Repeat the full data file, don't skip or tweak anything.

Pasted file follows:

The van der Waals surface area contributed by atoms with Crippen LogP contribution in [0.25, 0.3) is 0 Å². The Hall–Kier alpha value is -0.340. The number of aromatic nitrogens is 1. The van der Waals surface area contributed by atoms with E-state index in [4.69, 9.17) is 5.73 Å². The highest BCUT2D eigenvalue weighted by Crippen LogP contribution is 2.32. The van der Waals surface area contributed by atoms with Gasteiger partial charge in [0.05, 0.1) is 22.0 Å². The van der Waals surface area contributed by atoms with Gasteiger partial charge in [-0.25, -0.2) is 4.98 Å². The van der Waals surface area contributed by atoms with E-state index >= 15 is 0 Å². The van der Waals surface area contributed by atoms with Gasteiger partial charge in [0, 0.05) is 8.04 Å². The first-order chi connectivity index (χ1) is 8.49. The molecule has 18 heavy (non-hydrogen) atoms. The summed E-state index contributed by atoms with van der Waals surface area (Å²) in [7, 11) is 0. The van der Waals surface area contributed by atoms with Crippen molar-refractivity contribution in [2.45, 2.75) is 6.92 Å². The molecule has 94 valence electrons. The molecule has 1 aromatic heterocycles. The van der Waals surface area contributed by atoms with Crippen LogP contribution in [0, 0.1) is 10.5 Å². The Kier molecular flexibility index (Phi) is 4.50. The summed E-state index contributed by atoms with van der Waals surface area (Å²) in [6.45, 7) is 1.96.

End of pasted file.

The van der Waals surface area contributed by atoms with Crippen LogP contribution in [0.25, 0.3) is 0 Å². The Hall–Kier alpha value is -0.340. The number of aromatic nitrogens is 1. The van der Waals surface area contributed by atoms with E-state index in [4.69, 9.17) is 5.73 Å². The highest BCUT2D eigenvalue weighted by Crippen LogP contribution is 2.32. The van der Waals surface area contributed by atoms with Gasteiger partial charge in [0.05, 0.1) is 22.0 Å². The van der Waals surface area contributed by atoms with Gasteiger partial charge in [-0.25, -0.2) is 4.98 Å². The van der Waals surface area contributed by atoms with E-state index >= 15 is 0 Å². The van der Waals surface area contributed by atoms with Gasteiger partial charge in [0, 0.05) is 8.04 Å². The first-order chi connectivity index (χ1) is 8.49. The molecule has 18 heavy (non-hydrogen) atoms. The summed E-state index contributed by atoms with van der Waals surface area (Å²) in [7, 11) is 0. The van der Waals surface area contributed by atoms with Crippen molar-refractivity contribution in [2.45, 2.75) is 6.92 Å². The molecule has 94 valence electrons. The molecule has 1 aromatic heterocycles. The van der Waals surface area contributed by atoms with Crippen LogP contribution in [0, 0.1) is 10.5 Å². The Kier molecular flexibility index (Phi) is 4.50. The summed E-state index contributed by atoms with van der Waals surface area (Å²) in [6.45, 7) is 1.96.